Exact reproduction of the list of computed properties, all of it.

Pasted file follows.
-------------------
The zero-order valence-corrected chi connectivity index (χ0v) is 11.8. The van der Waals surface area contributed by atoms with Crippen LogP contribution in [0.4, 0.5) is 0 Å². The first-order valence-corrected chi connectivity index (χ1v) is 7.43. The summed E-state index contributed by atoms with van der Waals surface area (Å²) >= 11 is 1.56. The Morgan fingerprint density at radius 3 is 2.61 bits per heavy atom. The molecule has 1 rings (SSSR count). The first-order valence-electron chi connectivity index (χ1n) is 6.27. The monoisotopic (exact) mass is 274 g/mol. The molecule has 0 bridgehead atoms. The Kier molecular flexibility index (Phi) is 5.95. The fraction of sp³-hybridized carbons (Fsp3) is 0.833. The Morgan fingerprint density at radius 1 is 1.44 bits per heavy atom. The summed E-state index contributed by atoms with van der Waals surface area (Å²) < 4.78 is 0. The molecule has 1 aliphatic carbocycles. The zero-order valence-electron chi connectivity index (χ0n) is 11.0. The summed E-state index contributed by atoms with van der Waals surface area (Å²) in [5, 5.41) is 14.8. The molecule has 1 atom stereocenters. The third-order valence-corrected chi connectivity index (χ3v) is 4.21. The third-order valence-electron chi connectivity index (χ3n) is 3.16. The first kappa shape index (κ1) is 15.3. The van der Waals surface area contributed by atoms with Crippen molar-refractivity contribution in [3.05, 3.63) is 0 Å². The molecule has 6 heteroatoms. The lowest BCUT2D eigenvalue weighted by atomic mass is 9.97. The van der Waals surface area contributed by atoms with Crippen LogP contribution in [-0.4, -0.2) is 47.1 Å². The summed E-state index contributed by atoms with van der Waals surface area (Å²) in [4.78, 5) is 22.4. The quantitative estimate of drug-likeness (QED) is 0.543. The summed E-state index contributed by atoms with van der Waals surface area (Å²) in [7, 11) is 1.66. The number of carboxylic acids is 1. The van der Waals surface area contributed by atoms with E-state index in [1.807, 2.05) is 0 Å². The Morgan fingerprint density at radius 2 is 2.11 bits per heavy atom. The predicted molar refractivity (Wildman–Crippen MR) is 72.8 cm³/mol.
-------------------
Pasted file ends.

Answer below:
The zero-order valence-corrected chi connectivity index (χ0v) is 11.8. The van der Waals surface area contributed by atoms with Crippen LogP contribution in [0.4, 0.5) is 0 Å². The first-order valence-corrected chi connectivity index (χ1v) is 7.43. The summed E-state index contributed by atoms with van der Waals surface area (Å²) >= 11 is 1.56. The Morgan fingerprint density at radius 3 is 2.61 bits per heavy atom. The molecule has 1 rings (SSSR count). The first-order valence-electron chi connectivity index (χ1n) is 6.27. The monoisotopic (exact) mass is 274 g/mol. The molecule has 0 bridgehead atoms. The Kier molecular flexibility index (Phi) is 5.95. The fraction of sp³-hybridized carbons (Fsp3) is 0.833. The Morgan fingerprint density at radius 1 is 1.44 bits per heavy atom. The summed E-state index contributed by atoms with van der Waals surface area (Å²) < 4.78 is 0. The molecule has 1 aliphatic carbocycles. The zero-order valence-electron chi connectivity index (χ0n) is 11.0. The summed E-state index contributed by atoms with van der Waals surface area (Å²) in [5, 5.41) is 14.8. The molecule has 1 atom stereocenters. The third-order valence-corrected chi connectivity index (χ3v) is 4.21. The third-order valence-electron chi connectivity index (χ3n) is 3.16. The first kappa shape index (κ1) is 15.3. The van der Waals surface area contributed by atoms with Crippen molar-refractivity contribution in [3.05, 3.63) is 0 Å². The molecule has 6 heteroatoms. The lowest BCUT2D eigenvalue weighted by atomic mass is 9.97. The van der Waals surface area contributed by atoms with Crippen LogP contribution in [-0.4, -0.2) is 47.1 Å². The summed E-state index contributed by atoms with van der Waals surface area (Å²) in [4.78, 5) is 22.4. The quantitative estimate of drug-likeness (QED) is 0.543. The summed E-state index contributed by atoms with van der Waals surface area (Å²) in [7, 11) is 1.66. The number of carboxylic acids is 1. The van der Waals surface area contributed by atoms with E-state index in [1.807, 2.05) is 0 Å². The Morgan fingerprint density at radius 2 is 2.11 bits per heavy atom. The predicted molar refractivity (Wildman–Crippen MR) is 72.8 cm³/mol.